Tag Archives: world war 2


hitler stalin say hi

firesign theatreAll of us grow as we age; some more than others. Things we thought simple and obvious when we were children turn out to be infinitely complex. Judgments we handed down when we were innocent later turn out to be self-righteous piffle. Uncles we thought were hilarious when we were 6, when we are 15 turn out to be insufferable. If you live long enough, your life gives proof to the Firesign Theatre dictum: “Everything you know is wrong.”

This is the evolution of — what? Of an understanding. A widening of the historical record. I’m using the Second World War as my exemplar. I have been aware of it from my earliest childhood, but my understanding of it has changed radically over the decades.

I was born just after the war ended, and it was an immediate presence in those years. My childhood featured the shabby remainders of that war gotten from the proliferation of war surplus stores. We all played war, and the nerdier kids were condemned to play Japs and Krauts, while the alpha kids were Americans. I envied my friends who had helmet liners, machetes, canteens or drilled and emptied hand grenades to play with.

daggerMy father saw France and Czechoslovakia in that war, although he downplayed his part in it. He had several war souvenirs that were kept in the basement: a German helmet, an SS dagger, pair of binoculars, a Walther PPK pistol. I was fascinated by them, and pulled them out to play with. (When he found out I had been playing “war” with the PPK, he immediately took it and sold it to get it out of the house). These things were catnip to a little boy.

This was the early 1950s, and I learned about World War II through movies shown on television. This was the war of John Wayne and William Bendix. The Americans were the heroes; the Japanese and the Germans were the villains. It was an easy call; there were the good guys and the bad guys.

The version of Hitler that shows up in these films is insubstantial. When mentioned at all, he is satirized as a clown with a funny mustache, but most often the Nazis are an undifferentiated enemy with nefarious aims. Little distinction is made between Germans and Nazis. We argued over which way the swastika bent, and whether they were “knot-sees” or “nah-zees.”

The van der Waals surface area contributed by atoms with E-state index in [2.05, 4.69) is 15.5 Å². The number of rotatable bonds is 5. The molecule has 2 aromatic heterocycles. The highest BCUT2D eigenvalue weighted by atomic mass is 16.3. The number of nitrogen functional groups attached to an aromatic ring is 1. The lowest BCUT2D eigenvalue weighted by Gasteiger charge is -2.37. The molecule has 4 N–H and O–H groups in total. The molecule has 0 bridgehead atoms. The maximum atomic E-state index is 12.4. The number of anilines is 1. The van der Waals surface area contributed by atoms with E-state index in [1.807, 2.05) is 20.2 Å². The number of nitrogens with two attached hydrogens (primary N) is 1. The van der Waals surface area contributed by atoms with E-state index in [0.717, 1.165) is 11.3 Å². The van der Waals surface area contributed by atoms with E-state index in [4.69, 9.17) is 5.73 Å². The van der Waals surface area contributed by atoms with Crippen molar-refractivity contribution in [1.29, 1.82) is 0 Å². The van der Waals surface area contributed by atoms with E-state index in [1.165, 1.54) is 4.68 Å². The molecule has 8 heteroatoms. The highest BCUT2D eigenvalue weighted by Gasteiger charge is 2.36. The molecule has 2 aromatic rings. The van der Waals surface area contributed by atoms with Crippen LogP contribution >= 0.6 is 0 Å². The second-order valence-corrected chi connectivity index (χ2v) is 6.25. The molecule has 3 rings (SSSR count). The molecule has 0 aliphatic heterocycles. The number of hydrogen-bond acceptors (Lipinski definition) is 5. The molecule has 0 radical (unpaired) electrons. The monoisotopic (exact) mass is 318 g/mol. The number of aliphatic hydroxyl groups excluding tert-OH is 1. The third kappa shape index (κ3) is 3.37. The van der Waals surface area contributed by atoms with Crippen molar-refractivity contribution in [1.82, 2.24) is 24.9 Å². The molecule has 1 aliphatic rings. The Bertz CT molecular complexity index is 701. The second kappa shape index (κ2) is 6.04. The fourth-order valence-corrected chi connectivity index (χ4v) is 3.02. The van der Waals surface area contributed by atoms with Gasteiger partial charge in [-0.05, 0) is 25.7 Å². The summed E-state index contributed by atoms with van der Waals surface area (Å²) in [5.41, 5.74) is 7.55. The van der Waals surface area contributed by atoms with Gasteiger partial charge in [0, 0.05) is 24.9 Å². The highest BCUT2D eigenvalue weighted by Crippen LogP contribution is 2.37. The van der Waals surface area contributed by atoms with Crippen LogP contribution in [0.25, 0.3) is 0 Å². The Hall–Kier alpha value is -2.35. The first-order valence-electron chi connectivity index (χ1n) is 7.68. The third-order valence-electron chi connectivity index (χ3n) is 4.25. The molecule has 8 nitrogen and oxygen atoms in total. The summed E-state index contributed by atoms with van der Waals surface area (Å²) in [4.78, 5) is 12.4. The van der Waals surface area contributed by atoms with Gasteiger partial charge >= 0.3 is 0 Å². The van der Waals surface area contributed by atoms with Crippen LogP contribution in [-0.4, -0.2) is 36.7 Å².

guadalcanal diary bendix

When the German war aims are mentioned, it was that they sought “world domination.” When the movie is set in the Pacific, the Japanese war aims were never mentioned at all: They were just evil and our enemy.

There were documentaries, also. On TV, there was also the resonant voice of Leonard Graves and the music of Richard Rodgers on Victory at Sea, and a Saturday morning filler program produced by the Army called The Big Picture. Both fed a version of the war that was about the United States defeating its enemies.

dead bodies at Nordhausen

It was in those Army documentaries that I first saw images of the liberated concentration camps when I was a boy. I was horrified — and fascinated — by those piles of dead naked bodies bulldozed into mass graves by the American soldiers, and the spindly, glaze-eyed skeleton-survivors. I don’t know how these images affected others, but in my tiny 6-year-old brain, they were the fountainhead of moral development: Those images are indelible; I can draw them up in my mind anytime. Nothing from my childhood has such potent emotional power as the memory of those films. But the Holocaust was a separate issue, barely related in my boyish brain with the war my father had fought. Only later, did the Holocaust become central to my understanding of the war, of Nazism, of Hitler.

sgt rockBy the time I was in the seventh grade, my interest in the war had changed: In typical adolescent (male) fashion, I became hypnotized by the machinery and regalia of the war. I learned the names of each type of Panzer tank, fighter plane, each sort of submarine and corvette, destroyer and cruiser. I drew them endlessly in stereotyped scenes learned from primarily from Sergeant Rock comic books.